Baseline survey results, project mapping and monitoring tool main focus at annual Africa RISING M&E meeting
The Africa RISING program held its third program-wide monitoring and evaluation (M&E) meeting on 13-14 November 2014 in Arusha, Tanzania. The meeting is held annually to discuss implementation of the monitoring and evaluation component of the program and focus on possible areas of improvement. The first M&E meeting took place in Addis Ababa, Ethiopia from 5-7 September 2012 and paved the way for the M&E work in the program. The second meeting took place in the same location from 11-13 November 2013 revealed the importance of moving M&E much closer to the heart of Africa RISING’s research.
This year’s meeting – which was organized back to back with the second annual program-wide learning event – focused on:
- Discussing preliminary results from the Africa RISING Baseline Evaluation household and community Surveys (ARBES) data collection;
- Fine-tuning the usability of the Project Mapping and Monitoring Tool (PMMT)
- … And defining M&E activities for 2015 and 2016.
Results from the ARBES survey generated a lot of interest and discussions among participants during the two-day meeting because, for the first time since the start of the program, data about the economic, human, environmental, social and productivity impacts of the Africa RISING program were available.
“These results show real promise for the direction we can head to in terms of sustainable intensification. So we see this framework as a possible way of linking across geographies and also across dimensions. This is a big step for the sustainable intensification concept,” noted Dr. Jerry Glover, Senior Sustainable Agricultural Systems Advisor at the United States Agency for International Development (USAID).
Regarding the utility of the PMMT, scientists suggested that the capability for uploading data even in circumstances where internet connectivity is a problem would greatly enhance usability of the system in such areas. Research teams also proposed more capacity development as a strategy to improve usability of the PMMT. And they pointed to the issue of irregular data uploads into the system – to which it was proposed that a longer term solution could be to employ specific staff with direct responsibility for data input.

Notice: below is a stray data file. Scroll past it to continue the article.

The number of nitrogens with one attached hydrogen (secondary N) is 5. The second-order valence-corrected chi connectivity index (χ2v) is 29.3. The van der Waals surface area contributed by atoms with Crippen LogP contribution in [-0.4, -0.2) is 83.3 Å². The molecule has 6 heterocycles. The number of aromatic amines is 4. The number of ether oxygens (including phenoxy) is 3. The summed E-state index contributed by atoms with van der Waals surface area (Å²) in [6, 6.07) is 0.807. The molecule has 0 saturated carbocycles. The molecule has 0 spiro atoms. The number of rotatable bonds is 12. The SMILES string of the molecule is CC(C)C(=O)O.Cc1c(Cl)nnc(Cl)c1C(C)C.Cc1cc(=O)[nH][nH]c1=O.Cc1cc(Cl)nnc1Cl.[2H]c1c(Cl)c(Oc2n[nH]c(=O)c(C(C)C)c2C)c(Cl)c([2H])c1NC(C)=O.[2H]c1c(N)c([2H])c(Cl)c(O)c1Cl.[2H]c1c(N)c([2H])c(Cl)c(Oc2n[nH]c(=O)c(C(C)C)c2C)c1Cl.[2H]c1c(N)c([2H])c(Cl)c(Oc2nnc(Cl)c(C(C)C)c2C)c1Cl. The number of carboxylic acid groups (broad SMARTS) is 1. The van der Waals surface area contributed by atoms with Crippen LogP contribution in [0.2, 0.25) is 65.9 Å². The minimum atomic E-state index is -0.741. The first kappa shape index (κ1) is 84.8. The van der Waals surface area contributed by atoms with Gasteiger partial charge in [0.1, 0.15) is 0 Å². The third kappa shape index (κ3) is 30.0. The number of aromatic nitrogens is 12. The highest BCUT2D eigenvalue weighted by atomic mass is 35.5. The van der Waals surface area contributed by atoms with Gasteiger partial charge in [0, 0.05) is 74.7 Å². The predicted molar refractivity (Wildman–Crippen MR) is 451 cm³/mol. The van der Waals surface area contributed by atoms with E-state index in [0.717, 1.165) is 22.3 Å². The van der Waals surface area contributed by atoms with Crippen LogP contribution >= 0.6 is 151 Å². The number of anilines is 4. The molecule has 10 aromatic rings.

Other aspects covered – albeit quite briefly – during the annual M&E meeting concerned: the recent evaluation of the West Africa project, the program evaluation design, concrete experiences on the ground using M&E tools, possible applications of and reflections about ex-ante analysis of crop outcomes and data management.
The meeting participants concluded that despite the difficulty in bringing monitoring and evaluation at the centre of the program, the efforts of the M&E team led to a very robust baseline survey and a potentially extremely useful tool (the PMMT), whi=ch could even be adapted to various other applications and programs. The M&E team, a group of HarvestChoice researchers affiliated with the International Food Policy Research Institute (IFPRI), also mentioned that their role ought to be re-examined for the next two years: now that most M&E tools have been put in place a new monitoring and evaluation phase is starting, around ongoing data collection by the field teams and preparing to scale the program up and out with the help of internal and external evaluations.
Next year’s monitoring and evaluation meeting may be quite a different ‘animal’ altogether…
Read notes from the meeting
See presentations from this meeting and others related to M&E in Africa RISING
See pictures from the meeting
See the Project Mapping and Monitoring Tool (PMMT) in practice
Read more about M&E activities in the program, including M&E staff interviews